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Mercedes Takes F@#king Up a Rental Car to the Next Level

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It’s no secret that rental cars tend to be subjected to a substantial amount of abuse, but Daimler, the parent company of Mercedes-Benz, has reportedly taken things to a whole new level. The company rented a Tesla Model X for seven weeks during July and August, and what they did goes well beyond what most renters would dare to do.

The rented Tesla Model X was said to be owned by Monika Kindlein and Manfred van Rinsum, a Bavarian couple that owned three Tesla vehicles. The pair often put their Tesla’s up for rent to generate extra income, with wedding parties and participants at other events frequently being the renters.

However, the couple allowed the Model X to be rented through a company, Sixt, and they were unaware that it ended up in the hands of Daimler. When the vehicle was returned, it was heavily damaged, and not because of a crash.

After securing the Model X, Daimler didn’t just test out the vehicle, they dismantled it, according to a report cited by Jalopnik.

The damage to the Model X was said to be extensive after the vehicle was “tested under extreme conditions – including heat, on a vibrating tack and a traction track.”

Additionally, the car was “apparently disassembled and screwed together again” while in the hands of Daimler.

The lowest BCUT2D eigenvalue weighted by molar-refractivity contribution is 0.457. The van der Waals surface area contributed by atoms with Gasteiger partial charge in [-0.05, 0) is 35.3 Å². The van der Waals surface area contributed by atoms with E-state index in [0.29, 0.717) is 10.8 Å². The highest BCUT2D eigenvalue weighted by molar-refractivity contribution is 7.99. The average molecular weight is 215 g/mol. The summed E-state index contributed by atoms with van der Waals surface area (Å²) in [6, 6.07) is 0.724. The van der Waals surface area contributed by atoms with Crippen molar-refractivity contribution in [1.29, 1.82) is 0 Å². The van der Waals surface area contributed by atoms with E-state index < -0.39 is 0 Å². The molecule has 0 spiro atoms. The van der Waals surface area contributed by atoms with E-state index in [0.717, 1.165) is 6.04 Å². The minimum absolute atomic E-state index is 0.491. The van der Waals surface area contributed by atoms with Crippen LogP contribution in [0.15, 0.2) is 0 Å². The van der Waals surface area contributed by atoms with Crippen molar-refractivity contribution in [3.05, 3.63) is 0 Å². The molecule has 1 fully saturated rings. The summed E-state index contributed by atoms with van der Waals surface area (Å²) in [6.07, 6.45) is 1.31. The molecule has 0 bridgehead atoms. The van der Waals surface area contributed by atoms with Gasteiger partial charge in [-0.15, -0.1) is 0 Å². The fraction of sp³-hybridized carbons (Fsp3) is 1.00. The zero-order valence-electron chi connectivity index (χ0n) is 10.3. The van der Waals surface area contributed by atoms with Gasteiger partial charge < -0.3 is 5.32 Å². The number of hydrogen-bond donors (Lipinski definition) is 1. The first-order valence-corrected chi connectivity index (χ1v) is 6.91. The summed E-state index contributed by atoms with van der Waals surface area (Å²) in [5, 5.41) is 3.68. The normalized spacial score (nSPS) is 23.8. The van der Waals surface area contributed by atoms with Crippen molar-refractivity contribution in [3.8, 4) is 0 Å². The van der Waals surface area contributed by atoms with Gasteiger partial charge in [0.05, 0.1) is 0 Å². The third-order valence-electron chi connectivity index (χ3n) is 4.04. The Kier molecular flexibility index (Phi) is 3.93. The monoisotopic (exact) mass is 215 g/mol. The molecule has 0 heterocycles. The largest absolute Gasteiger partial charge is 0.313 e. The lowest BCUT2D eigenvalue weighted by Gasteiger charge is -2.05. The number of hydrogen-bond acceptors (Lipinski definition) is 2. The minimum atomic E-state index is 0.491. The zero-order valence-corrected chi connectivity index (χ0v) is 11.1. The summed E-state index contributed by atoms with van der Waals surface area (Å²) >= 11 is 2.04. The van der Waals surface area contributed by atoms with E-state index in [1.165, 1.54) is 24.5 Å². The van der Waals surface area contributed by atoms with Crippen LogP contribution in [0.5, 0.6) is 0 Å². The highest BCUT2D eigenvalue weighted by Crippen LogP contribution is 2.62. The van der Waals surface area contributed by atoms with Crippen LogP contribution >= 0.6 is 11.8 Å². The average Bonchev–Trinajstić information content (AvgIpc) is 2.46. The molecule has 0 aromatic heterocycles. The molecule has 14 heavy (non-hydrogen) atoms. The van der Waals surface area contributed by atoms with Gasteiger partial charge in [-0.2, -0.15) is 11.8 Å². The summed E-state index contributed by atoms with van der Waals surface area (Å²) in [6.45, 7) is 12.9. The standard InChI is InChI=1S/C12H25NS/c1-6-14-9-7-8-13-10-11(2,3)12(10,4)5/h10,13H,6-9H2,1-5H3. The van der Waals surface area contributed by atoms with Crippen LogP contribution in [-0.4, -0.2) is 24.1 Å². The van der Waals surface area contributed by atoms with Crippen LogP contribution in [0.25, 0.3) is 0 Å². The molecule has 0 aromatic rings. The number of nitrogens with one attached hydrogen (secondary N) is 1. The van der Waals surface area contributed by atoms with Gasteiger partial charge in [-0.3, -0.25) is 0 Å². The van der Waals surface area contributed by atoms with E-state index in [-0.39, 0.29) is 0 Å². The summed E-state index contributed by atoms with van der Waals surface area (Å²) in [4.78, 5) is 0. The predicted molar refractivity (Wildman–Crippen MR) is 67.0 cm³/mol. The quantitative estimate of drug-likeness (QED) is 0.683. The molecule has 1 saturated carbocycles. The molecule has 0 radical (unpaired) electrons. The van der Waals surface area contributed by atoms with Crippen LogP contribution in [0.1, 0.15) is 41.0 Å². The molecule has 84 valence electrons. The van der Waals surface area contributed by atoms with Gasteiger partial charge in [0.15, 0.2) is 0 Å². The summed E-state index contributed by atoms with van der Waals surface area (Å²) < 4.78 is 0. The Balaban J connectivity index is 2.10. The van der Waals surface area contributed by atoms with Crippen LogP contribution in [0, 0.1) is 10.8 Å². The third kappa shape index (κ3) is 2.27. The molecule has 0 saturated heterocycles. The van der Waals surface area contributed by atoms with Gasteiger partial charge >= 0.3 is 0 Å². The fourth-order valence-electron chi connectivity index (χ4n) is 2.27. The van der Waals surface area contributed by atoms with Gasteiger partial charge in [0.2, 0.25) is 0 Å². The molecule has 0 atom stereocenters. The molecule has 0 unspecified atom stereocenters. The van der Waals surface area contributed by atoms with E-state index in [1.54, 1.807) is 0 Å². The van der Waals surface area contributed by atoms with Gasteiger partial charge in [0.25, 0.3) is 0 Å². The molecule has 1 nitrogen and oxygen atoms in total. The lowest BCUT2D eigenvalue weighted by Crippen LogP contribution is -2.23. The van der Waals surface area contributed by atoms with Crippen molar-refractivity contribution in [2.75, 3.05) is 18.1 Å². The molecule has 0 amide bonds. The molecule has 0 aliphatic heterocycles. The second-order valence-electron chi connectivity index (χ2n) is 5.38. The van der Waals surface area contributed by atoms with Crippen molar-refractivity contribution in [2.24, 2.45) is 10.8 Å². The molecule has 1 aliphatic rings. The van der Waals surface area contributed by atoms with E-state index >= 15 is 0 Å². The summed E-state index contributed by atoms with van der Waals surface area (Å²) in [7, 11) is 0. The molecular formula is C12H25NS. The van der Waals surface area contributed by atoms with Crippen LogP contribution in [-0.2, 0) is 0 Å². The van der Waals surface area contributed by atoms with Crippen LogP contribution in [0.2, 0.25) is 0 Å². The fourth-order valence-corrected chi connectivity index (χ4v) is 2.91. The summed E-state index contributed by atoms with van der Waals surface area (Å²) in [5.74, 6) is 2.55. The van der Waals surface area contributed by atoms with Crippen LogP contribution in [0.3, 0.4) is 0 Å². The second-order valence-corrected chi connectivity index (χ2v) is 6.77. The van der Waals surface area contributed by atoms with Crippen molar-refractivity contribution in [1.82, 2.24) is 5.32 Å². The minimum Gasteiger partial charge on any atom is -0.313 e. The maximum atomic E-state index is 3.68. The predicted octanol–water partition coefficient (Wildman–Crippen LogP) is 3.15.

In the rental agreement, the car company’s intention to dismantle and roughly test the vehicle was not disclosed. When it was returned, the damage was estimated at €15,674 ($18,602), and the car was said to have depreciated by €2,000 ($2,374).

The car was also driven to Barcelona, well outside of the parameters of the rental agreement, which Van Rinsum only discovered when his phone notified him that the vehicle was being charged near the city. After becoming concerned, he monitored the Model X’s GPS information and found that it was driven on test tracks near Barcelona as well as one in Sindelfingen.

Van Rinsum disagreed with the assessment of the damages, particularly since the couple would potentially lose income while the vehicle was being repaired. They also attempted to assess a €1,000 ($1,186) fine for each day the Model X was on the test track, requested compensation for the time required to deal with the matter, and an additional payment to serve as a confidentiality agreement. Van Rinsum’s total came in at €99,392.79 ($117,984.21).

The couple does not believe they’ll receive the full amount that they assert is owed, especially since they do not have access to the legal resources that would be at the disposal of the companies.